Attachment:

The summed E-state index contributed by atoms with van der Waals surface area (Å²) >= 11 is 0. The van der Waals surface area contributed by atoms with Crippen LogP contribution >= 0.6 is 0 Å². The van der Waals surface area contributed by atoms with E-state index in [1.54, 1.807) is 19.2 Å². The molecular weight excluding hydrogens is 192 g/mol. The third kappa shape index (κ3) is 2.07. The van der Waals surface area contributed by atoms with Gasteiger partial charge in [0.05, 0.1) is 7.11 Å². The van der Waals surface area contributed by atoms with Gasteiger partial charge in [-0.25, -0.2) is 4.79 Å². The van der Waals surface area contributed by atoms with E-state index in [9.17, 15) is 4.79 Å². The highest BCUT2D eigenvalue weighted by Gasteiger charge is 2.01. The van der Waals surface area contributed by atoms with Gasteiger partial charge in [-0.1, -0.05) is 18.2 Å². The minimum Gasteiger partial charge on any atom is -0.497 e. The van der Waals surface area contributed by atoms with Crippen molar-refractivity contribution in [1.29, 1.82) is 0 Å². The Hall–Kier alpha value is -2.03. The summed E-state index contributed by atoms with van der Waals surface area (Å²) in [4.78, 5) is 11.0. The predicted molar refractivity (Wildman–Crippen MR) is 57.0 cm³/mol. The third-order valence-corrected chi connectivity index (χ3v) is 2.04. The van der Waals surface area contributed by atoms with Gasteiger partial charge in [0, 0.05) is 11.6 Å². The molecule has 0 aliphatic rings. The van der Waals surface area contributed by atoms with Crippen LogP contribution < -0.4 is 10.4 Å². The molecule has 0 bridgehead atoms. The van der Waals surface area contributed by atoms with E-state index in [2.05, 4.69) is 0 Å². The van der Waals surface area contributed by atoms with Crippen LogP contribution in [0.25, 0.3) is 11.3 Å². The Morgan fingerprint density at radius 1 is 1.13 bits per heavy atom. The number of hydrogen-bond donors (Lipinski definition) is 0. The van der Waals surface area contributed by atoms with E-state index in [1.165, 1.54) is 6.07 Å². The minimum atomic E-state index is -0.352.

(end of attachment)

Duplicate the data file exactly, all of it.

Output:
The summed E-state index contributed by atoms with van der Waals surface area (Å²) >= 11 is 0. The van der Waals surface area contributed by atoms with Crippen LogP contribution >= 0.6 is 0 Å². The van der Waals surface area contributed by atoms with E-state index in [1.54, 1.807) is 19.2 Å². The molecular weight excluding hydrogens is 192 g/mol. The third kappa shape index (κ3) is 2.07. The van der Waals surface area contributed by atoms with Gasteiger partial charge in [0.05, 0.1) is 7.11 Å². The van der Waals surface area contributed by atoms with Gasteiger partial charge in [-0.25, -0.2) is 4.79 Å². The van der Waals surface area contributed by atoms with E-state index in [9.17, 15) is 4.79 Å². The highest BCUT2D eigenvalue weighted by Gasteiger charge is 2.01. The van der Waals surface area contributed by atoms with Gasteiger partial charge in [-0.1, -0.05) is 18.2 Å². The minimum Gasteiger partial charge on any atom is -0.497 e. The van der Waals surface area contributed by atoms with Crippen molar-refractivity contribution in [1.29, 1.82) is 0 Å². The Hall–Kier alpha value is -2.03. The summed E-state index contributed by atoms with van der Waals surface area (Å²) in [4.78, 5) is 11.0. The predicted molar refractivity (Wildman–Crippen MR) is 57.0 cm³/mol. The third-order valence-corrected chi connectivity index (χ3v) is 2.04. The van der Waals surface area contributed by atoms with Gasteiger partial charge in [0, 0.05) is 11.6 Å². The molecule has 0 aliphatic rings. The van der Waals surface area contributed by atoms with Crippen LogP contribution < -0.4 is 10.4 Å². The molecule has 0 bridgehead atoms. The van der Waals surface area contributed by atoms with E-state index in [2.05, 4.69) is 0 Å². The van der Waals surface area contributed by atoms with Crippen LogP contribution in [0.25, 0.3) is 11.3 Å². The Morgan fingerprint density at radius 1 is 1.13 bits per heavy atom. The number of hydrogen-bond donors (Lipinski definition) is 0. The van der Waals surface area contributed by atoms with E-state index in [1.165, 1.54) is 6.07 Å². The minimum atomic E-state index is -0.352.